Good Morning. I am happy to see so many familiar faces at NParks' Landscape Industry Fair and at the Gardeners' Day Out. Gardeners' Day Out is a lively community event which has been growing from strength to strength as communities come together to share their plants and greenery. I would like to begin by congratulating Professor Leo Tan, who two weeks ago, won recognition for Singapore and for his own hard work as the ASEAN biodiversity champion. Congratulations.

We bring together all of Singapore's green thumbs at one event this morning � community gardeners, nursery operators, landscape maintenance, and construction professionals. All of you play an important part in keeping our City in a Garden beautiful and green. Thank you for supporting Singapore's greening and conservation efforts.

Evolving Our Landscape Industry

Today, I would like to speak about the future of our landscape industry. Like other areas of our economy, this is a sector that also needs to transform, for two reasons. First, our landscape industry is very labour intensive and dependant on foreign guest workers. And, second, we are a small country, and very short of land. Land scarcity will always be a challenge.

The Government will help you. First, we will set aside land specifically for landscape nurseries, because nurseries are crucial in supplying plant materials for Singapore. Currently, we do not have land specifically earmarked for nurseries. Our nurseries are now on land that had been tendered out for agriculture generally, and they have had to compete with other farming businesses. Nurseries had to compete with vegetable farms, fish farms and other sectors of the agriculture business for agricultural land.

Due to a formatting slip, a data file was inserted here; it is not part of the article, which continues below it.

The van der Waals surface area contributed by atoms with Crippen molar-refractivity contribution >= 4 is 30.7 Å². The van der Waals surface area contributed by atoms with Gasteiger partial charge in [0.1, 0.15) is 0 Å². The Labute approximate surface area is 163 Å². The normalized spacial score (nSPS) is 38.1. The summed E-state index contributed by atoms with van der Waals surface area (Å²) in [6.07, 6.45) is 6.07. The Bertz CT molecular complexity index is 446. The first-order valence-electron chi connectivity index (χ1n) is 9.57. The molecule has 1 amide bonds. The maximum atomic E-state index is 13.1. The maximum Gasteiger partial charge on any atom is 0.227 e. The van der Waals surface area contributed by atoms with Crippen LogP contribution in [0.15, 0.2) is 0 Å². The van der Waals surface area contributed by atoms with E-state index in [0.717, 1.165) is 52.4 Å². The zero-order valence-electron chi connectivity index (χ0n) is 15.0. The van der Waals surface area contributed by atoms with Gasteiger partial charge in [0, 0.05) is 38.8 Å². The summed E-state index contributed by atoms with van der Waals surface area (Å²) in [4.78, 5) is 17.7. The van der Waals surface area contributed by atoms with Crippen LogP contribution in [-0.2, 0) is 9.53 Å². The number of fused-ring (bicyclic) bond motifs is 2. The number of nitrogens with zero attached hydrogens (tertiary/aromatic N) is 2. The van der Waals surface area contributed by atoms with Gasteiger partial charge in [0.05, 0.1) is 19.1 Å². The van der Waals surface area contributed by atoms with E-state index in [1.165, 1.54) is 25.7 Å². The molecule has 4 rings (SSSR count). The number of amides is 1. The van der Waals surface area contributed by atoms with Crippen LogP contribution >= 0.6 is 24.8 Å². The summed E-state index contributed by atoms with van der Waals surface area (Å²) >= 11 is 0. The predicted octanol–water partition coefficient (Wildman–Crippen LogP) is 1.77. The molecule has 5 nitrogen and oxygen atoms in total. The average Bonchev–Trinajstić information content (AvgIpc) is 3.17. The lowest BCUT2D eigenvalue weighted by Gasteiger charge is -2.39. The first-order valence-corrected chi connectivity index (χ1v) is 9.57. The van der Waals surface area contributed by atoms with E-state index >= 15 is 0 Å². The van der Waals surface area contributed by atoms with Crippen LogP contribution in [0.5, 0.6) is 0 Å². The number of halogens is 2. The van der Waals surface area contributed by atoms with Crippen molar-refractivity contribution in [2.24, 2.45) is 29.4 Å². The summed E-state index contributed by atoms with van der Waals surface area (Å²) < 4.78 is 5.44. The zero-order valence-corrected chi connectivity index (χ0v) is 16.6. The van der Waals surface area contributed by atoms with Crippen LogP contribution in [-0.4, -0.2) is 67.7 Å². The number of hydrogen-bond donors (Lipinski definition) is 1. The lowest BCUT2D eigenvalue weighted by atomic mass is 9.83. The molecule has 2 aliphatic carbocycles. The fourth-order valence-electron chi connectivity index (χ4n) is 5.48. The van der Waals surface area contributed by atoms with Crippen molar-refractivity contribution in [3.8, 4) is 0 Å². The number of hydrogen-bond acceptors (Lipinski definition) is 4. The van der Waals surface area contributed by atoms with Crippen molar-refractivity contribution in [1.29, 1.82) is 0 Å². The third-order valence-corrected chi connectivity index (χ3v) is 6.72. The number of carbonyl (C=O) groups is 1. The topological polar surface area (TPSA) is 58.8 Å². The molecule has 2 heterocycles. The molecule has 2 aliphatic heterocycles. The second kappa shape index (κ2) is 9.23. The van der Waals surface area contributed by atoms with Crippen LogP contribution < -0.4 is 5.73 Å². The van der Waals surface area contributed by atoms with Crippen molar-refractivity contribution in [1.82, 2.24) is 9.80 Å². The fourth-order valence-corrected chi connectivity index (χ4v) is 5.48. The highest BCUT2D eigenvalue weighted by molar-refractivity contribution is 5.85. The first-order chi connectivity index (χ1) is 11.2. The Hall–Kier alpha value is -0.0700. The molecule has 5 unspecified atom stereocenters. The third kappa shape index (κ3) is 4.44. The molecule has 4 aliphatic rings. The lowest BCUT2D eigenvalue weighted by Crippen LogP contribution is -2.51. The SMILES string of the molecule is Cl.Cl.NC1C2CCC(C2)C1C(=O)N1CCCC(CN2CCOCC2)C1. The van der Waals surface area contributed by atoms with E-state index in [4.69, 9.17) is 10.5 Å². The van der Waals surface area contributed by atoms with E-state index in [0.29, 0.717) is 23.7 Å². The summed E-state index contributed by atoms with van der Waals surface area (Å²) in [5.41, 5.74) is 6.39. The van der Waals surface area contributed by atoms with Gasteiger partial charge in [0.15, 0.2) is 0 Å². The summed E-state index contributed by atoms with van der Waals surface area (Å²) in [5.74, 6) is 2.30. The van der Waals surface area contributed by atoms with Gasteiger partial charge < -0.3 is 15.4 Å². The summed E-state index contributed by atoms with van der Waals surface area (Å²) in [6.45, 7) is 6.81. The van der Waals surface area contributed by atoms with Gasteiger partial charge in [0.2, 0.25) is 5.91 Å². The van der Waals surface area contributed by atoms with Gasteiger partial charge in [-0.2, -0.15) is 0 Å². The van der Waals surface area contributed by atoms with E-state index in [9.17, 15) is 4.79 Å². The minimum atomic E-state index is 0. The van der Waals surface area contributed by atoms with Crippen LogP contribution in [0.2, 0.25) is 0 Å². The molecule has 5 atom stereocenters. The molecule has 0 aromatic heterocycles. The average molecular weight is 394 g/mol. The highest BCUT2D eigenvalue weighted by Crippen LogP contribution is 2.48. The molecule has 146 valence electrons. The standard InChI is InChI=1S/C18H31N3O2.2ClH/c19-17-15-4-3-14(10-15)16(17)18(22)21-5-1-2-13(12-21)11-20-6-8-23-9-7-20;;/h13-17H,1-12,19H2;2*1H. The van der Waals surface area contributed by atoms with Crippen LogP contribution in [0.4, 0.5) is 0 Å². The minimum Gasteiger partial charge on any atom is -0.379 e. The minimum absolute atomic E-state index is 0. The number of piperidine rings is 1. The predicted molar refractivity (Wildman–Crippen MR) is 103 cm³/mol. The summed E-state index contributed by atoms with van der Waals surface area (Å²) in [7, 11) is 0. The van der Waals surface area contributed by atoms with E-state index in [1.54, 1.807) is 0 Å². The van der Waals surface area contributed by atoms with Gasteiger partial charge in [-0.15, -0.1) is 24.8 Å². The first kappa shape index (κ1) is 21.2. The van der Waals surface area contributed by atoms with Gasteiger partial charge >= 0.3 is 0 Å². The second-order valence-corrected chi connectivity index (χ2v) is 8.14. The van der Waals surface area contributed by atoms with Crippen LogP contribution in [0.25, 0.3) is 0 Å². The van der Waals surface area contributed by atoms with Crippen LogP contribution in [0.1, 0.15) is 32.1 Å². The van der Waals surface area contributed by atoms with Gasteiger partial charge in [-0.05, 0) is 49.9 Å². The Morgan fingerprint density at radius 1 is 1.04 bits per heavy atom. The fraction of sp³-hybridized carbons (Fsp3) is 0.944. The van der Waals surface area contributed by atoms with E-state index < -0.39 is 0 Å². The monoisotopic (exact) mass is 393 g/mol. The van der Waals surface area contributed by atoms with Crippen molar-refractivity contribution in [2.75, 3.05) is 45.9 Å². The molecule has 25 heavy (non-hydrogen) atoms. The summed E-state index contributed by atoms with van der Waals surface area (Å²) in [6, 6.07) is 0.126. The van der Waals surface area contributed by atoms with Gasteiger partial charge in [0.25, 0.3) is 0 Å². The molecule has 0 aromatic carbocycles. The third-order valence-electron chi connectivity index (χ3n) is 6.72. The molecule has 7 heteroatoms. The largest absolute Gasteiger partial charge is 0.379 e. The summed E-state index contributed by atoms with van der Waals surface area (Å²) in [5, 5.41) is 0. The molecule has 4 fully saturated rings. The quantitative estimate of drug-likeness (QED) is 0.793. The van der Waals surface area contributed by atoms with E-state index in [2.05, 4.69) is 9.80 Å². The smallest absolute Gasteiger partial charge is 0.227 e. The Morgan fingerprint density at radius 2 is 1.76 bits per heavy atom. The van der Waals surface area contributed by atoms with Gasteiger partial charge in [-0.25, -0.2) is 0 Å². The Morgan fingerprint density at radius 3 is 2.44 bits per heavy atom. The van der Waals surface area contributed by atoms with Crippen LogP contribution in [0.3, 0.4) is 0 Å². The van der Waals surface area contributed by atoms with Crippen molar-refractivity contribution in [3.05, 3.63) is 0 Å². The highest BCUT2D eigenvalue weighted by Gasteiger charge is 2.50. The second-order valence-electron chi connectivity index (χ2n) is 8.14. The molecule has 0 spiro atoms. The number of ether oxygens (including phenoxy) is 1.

Going forward, we will set aside more than 100 hectares at Lim Chu Kang and Sungei Tengah, specifically earmarked for landscape nurseries. These lands will now be administered by NParks, which understands the landscape industry's needs. It will be a close collaboration between NParks and many in the landscape sector.

I announced last year that the nursery land tenders will be launched by mid-2018. But NParks has worked hard to bring forward the first batch of tenders. The first 40 hectares will be rolled out in tranches starting from November this year. This will provide more time for you to bid and move to new sites.

We will also help nurseries get their new sites up and running faster. NParks will provide more basic infrastructure like drainage systems and electrical connections so that the new operations can start faster. We will share more details about the land tender exercises at an industry briefing next week. I encourage interested parties to attend to find out more.

Greening More Productively

Providing land is one part of the equation. We also want to help nurseries make better use of technology in order to become more productive, efficient and effective in what they do. Higher yields are not only a more efficient use of scarce land in Singapore, but they mean better business for our local landscape players.